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on 17 April 1999
Subject, Object, Properties? What is Mind? What is Body? Philosophical questions are never settled but perpetually re-cognised in the flux of context, the plenum of the world. The invention of the computer has recast such perennial questions. Computer scientists know, because as programmers they engage at first hand, how difficult it is to achieve a desired effect by way of rigid rules. The hard things that have traditionally been identified with intelligence - logic, mathematics, Reason - turn out to be rather easy; but robotics, paradoxically, is not child's play. For the first time we have created something which enables us to consider thought and intention outside the epistemic difficulties of introspection.
A new science implies a new phenomenon to be studied - for computer science the phenomena are not computers qua machines, nor computation qua crunching numbers, but programs. But what is a program? On the Origin of Objects starts with such questions and then asks "how the world may seem for the machines themselves not for us". And if we can ask this of machines why not also of minds and brains and people:
"The point is easier to see in our own case. How we take the world to be - to consist of objects, properties and relations, or of other things, or whatever - cannot depend on how we take our minds or brains to be, since most of us do not take our minds or brains to be any way at all." [p67]
The argument is developed slowly and clearly - this is very readable philosophy. Like the building of a new house on the site of one in which we are constrained to live. We proceed in parts: a temporary encampment in physics until the rest of the ontology is habitable. Smith is cautious in the use he makes of physics - and of materialism in general. Neurophysiologists know much about the wiring and biochemistry of the brain but we should not assume such knowledge will reveal much about thinking per se. For in the case of computers despite knowing enough to build the machine we still understand - "at the right explanatory level" - very little of "what the program is doing." [p148]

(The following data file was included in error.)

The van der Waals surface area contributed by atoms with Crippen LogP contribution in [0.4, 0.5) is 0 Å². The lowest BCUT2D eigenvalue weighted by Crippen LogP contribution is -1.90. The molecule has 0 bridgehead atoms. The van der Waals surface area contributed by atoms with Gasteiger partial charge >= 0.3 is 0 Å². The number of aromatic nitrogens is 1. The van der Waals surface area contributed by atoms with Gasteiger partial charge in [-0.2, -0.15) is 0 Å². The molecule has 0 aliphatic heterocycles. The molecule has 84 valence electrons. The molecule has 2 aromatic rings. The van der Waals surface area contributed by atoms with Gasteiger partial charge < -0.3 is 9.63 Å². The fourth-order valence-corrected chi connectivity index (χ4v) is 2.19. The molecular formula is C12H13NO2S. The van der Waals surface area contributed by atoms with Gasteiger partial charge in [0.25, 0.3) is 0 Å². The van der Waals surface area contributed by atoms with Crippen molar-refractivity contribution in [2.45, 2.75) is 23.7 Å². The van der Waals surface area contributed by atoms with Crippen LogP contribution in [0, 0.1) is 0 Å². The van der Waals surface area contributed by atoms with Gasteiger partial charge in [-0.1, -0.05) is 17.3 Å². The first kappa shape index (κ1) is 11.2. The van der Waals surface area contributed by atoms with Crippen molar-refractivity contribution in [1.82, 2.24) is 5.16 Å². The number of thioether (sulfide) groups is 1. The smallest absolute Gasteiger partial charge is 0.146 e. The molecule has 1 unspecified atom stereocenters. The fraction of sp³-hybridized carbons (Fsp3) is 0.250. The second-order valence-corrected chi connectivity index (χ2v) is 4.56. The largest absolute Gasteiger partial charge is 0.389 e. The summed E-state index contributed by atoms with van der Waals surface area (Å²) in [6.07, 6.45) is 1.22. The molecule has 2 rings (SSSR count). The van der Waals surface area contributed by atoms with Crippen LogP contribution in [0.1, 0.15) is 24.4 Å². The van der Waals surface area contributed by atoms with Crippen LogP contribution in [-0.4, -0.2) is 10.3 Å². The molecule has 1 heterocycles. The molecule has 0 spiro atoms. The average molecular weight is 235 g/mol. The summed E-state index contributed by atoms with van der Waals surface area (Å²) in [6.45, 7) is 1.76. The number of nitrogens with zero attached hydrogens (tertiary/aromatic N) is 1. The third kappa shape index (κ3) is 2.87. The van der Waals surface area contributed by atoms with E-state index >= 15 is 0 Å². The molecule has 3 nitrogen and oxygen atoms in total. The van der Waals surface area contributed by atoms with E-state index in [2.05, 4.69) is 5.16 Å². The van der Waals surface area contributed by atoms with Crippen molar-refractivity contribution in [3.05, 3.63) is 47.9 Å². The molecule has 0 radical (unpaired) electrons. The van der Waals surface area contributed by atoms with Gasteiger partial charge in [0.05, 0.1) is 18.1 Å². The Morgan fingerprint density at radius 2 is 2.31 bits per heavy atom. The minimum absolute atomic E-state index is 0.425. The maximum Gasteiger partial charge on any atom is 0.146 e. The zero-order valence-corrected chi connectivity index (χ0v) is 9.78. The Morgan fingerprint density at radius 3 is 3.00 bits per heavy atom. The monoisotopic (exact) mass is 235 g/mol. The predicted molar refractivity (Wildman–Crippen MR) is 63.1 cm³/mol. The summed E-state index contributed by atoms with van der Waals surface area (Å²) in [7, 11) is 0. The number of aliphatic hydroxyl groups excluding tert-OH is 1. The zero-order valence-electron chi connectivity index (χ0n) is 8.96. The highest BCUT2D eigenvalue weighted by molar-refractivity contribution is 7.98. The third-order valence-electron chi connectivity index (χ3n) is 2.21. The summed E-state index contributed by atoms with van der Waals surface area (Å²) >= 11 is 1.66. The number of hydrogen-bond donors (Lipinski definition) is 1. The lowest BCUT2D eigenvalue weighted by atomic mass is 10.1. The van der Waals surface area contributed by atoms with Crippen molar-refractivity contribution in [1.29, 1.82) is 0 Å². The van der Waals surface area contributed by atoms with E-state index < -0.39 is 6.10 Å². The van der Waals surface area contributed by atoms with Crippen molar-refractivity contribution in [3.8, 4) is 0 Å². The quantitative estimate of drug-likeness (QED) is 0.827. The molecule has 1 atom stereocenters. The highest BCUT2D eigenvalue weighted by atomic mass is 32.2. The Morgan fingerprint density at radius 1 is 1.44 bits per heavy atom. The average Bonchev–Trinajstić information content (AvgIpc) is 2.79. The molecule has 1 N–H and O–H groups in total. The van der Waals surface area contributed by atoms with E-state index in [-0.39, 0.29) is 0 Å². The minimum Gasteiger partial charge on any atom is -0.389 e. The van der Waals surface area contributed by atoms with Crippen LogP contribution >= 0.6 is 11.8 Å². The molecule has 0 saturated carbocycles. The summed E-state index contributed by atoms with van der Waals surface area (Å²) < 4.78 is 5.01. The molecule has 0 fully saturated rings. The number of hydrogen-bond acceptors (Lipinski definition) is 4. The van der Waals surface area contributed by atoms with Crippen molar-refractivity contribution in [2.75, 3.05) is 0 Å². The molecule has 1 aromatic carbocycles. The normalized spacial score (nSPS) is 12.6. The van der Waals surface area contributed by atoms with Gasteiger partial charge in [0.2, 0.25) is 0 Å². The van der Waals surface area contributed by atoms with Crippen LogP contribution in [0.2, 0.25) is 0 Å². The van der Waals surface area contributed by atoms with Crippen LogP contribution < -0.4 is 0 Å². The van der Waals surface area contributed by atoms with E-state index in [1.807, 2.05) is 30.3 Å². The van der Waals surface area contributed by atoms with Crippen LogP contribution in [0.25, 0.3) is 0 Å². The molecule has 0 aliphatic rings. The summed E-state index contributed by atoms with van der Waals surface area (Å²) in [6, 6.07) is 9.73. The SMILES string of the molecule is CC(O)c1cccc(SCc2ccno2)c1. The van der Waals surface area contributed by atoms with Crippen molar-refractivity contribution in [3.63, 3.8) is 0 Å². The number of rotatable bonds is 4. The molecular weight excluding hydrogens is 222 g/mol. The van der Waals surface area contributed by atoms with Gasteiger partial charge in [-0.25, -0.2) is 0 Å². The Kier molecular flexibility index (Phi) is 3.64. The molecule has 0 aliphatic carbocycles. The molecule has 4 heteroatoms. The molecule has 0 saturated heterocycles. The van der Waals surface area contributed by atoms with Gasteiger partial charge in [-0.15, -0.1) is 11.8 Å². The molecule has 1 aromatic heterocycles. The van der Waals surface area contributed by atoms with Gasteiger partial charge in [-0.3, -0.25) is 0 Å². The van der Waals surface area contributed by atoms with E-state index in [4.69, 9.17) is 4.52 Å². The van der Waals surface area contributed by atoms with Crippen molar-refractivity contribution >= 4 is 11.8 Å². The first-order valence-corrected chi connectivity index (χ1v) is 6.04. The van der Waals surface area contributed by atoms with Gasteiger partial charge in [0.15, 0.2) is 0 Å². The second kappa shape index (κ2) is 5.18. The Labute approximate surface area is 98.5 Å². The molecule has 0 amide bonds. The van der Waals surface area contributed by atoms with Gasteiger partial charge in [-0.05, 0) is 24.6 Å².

Chapter 7 is the heart of the book: there are no objects nor knowing subjects in the "field theoretic" locus in which we "register" a world in flux. The argument is clear and strong, picking up where the early cyberneticists lost their way, with tracking: "consider a frog tracking a fly". But without frog or fly, only "a differential density mass with complex internal structure." The air between is not to be discounted because it seems transparent.
"...how it is that we and perhaps frogs see flies, not electromagnetic radiation, is the registration problem in a nutshell".[p217]
Smith's conclusion is that registering objects is an active process. There is thus a relation between objectifying the world, discreteness, digitality and formalism. Mathematics is an achievement, not something inherent in the nature of the world awaiting our discovery. And computers challenge our conception of what is essentially human so that:
"... computer science's most important contribution to intellectual life: its development of a synthetic methodological stance toward registrational and intentional systems." [p369]
Critics of programming practice have compared it to alchemy and Smith recalls the characterisation of Newton as the last of the magicians. Is this a pre-Newtonian phase, lacking "Laws", awaiting the differential calculus? Another position is suggested:
"... that we are post-Newtonian, in the sense of being inappropriately wedded to a particular reductionist form of scientism, inapplicable to so rich an intentional phenomenon. Another generation of scientists may be the last thing we need. Maybe, instead, we need a new generation of magicians". [p362]
Magician? Magus? Seeking the secret of how it is we "deconvolve the deixis" - plus ça change, plus c'est la même chose. The Alchemist: not a charlatan, but one possessed of much empirical wisdom stumbling after the scheme of things; as this new Science of the Artificial must do, self constructed, self referential, post-post-modern, a metaphysics for the 21st century.
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